For anyone not familiar with fileless malware attacks, they are a malicious code execution technique that operates completely within process memory. As the name suggests, there are no files dropped onto a hard drive, which is precisely why fileless malware attacks are able to escape detection-based cybersecurity solutions effectively. This includes everything from next-generation anti-virus (NGAV) to endpoint protection platforms (EPP) and current solutions, including EDR (Endpoint Detection and Response), XDR (Extended Detection and Response), and MDR (Managed Detection and Response).
Fileless attack techniques are widespread—according to Aqua Security’s 2023 Cloud Native Threat Report, the number of fileless or modern battlefield attacks that exploit existing software, applications, and protocols has surged 1,400 percent in the last year.
Detection-Based Security Solutions Fall Short
To understand why detection-based security solutions such as EDRs miss the mark, it’s best to look at the different techniques they use to identify and detect possible malicious activity. The first is static analysis, which examines files, code, and binaries to identify possible threats. Static analysis moves quickly and can detect cyberattacks early on without activating malicious code and damaging systems. But with fileless malware, there is no static content to analyze, and that’s why EDRs struggle to detect the presence of this malware.
Next comes dynamic analysis, which examines software and file behavior during execution. Dynamic analysis is a far better alternative when looking to identify fileless malware, but it, too, is limited for two reasons.
First, it is resource-intensive. This is why dynamic analysis is done primarily in a controlled environment like a sandbox. Cybercriminals respond by deploying sandbox-aware malware, which can often lead to legitimate threats being labeled as legitimate operations.
Dynamic analysis monitors behavior during execution.
Fileless malware that operates directly in memory can sneak through without detection if the analysis tool isn’t monitoring memory-related activities or if the malware is using sophisticated techniques to hide its presence in memory. Then, EDRs rely on behavioral analysis to identify threats by establishing a baseline of normal endpoint behavior and detecting anomalies. This involves monitoring system processes, API calls, user actions, and other activities. However, threat actors are increasingly deploying evasive techniques to bypass EDRs, including unhooking, direct/indirect system calls, exploitations of DLLs, and others. Many of these techniques are present in fileless attacks.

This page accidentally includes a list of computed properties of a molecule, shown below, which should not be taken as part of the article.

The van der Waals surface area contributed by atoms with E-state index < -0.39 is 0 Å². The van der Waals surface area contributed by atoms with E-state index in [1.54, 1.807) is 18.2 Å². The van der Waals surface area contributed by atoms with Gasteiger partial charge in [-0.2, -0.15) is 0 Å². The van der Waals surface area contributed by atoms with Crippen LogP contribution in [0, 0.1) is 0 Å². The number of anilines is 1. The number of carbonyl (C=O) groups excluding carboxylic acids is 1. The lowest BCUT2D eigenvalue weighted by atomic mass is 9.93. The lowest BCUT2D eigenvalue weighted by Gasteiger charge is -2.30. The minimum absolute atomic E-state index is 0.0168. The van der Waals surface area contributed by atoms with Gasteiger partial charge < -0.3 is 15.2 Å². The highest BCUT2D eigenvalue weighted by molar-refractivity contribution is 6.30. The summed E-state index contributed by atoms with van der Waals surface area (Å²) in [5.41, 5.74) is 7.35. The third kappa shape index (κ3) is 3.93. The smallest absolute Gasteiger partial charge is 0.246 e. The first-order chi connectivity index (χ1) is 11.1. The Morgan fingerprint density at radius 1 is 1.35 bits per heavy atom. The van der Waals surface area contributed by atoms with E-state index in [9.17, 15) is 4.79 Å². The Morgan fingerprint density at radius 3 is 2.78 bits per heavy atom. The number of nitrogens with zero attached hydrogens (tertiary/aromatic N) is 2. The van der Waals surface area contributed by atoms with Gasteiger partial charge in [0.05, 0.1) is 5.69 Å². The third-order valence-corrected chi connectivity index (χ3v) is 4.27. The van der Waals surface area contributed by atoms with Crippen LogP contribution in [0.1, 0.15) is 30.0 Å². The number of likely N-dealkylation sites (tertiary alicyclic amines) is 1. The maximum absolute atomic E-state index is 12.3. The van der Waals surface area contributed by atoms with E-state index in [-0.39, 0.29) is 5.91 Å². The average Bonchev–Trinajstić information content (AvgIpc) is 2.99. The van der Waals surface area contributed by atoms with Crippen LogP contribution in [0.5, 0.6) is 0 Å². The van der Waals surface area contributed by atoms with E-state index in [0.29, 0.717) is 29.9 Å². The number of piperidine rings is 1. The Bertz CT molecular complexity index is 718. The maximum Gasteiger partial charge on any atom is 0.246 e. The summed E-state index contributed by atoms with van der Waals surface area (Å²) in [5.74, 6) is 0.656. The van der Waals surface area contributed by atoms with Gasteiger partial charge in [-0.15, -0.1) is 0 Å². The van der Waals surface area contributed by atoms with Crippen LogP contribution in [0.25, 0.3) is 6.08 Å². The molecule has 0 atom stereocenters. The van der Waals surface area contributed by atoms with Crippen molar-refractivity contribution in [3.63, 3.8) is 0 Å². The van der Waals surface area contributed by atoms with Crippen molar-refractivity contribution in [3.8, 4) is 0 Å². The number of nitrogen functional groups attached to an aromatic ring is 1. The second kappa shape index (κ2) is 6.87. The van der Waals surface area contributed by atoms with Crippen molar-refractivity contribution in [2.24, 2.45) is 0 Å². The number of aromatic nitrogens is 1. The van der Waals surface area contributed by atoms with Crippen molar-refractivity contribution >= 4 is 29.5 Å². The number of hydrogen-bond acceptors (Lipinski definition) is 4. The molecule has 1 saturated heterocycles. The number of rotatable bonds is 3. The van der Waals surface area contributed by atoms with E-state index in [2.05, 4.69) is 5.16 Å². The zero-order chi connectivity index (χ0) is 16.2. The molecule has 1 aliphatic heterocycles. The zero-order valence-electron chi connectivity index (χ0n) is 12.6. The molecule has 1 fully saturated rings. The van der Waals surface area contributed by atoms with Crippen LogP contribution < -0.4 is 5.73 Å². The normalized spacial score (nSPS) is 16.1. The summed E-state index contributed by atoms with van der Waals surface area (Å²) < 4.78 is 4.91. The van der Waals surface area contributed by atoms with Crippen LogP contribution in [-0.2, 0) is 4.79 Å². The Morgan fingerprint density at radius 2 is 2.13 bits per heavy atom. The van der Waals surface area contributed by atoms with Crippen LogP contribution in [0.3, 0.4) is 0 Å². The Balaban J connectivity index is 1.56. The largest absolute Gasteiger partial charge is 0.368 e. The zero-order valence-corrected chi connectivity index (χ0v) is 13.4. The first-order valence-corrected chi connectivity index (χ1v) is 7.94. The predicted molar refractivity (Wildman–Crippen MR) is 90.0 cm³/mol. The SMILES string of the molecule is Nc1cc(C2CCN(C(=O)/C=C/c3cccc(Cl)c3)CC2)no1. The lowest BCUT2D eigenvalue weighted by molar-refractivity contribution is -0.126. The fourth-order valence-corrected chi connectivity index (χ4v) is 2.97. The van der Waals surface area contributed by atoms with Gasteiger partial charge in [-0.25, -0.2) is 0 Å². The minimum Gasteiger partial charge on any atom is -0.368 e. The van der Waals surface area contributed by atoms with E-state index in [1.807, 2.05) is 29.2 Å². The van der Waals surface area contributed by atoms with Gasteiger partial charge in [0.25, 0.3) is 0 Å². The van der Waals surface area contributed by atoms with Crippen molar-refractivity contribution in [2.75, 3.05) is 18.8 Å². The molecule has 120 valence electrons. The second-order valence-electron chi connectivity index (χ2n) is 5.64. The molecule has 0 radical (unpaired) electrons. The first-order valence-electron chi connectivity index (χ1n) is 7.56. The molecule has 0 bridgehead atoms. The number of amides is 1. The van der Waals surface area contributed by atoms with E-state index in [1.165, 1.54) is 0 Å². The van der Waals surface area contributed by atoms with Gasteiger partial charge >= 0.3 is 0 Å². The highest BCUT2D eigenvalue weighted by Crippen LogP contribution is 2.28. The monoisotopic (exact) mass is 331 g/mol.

Types Of Fileless Techniques
One of the best ways to fight fileless is to understand the different techniques that are being used. Some of the more prevalent techniques in use today include:
Windows Registry manipulation: In this instance, the code is usually written and executed directly from the registry by a regular Windows process. This helps to achieve goals like persistence, bypassing allowlisting, and static analysis evasion.
Memory code injection: There are a variety of code injection techniques used today. Some include process hollowing, local shellcode injection, and reflective loading. In these instances, the malware resides within process memory while processes are running on the system. It then distributes and re-injects itself into legitimate processes that are vital to normal, day-to-day Windows operational activity.
Script-based: This is not a 100 percent fileless technique since it uses a file for the later in-memory execution of malware. Therefore, script-based attacks create similar issues for detection solutions, making it a preferred method for maintaining stealth.
Packers: Packers are a way to compress files and are leveraged by cybercriminals in a variety of ways. These include signature re-creation, dynamic detection evasion, and, as a code injection method, rewriting an existing executable and recreating its code after decryption and remapping the new functionality.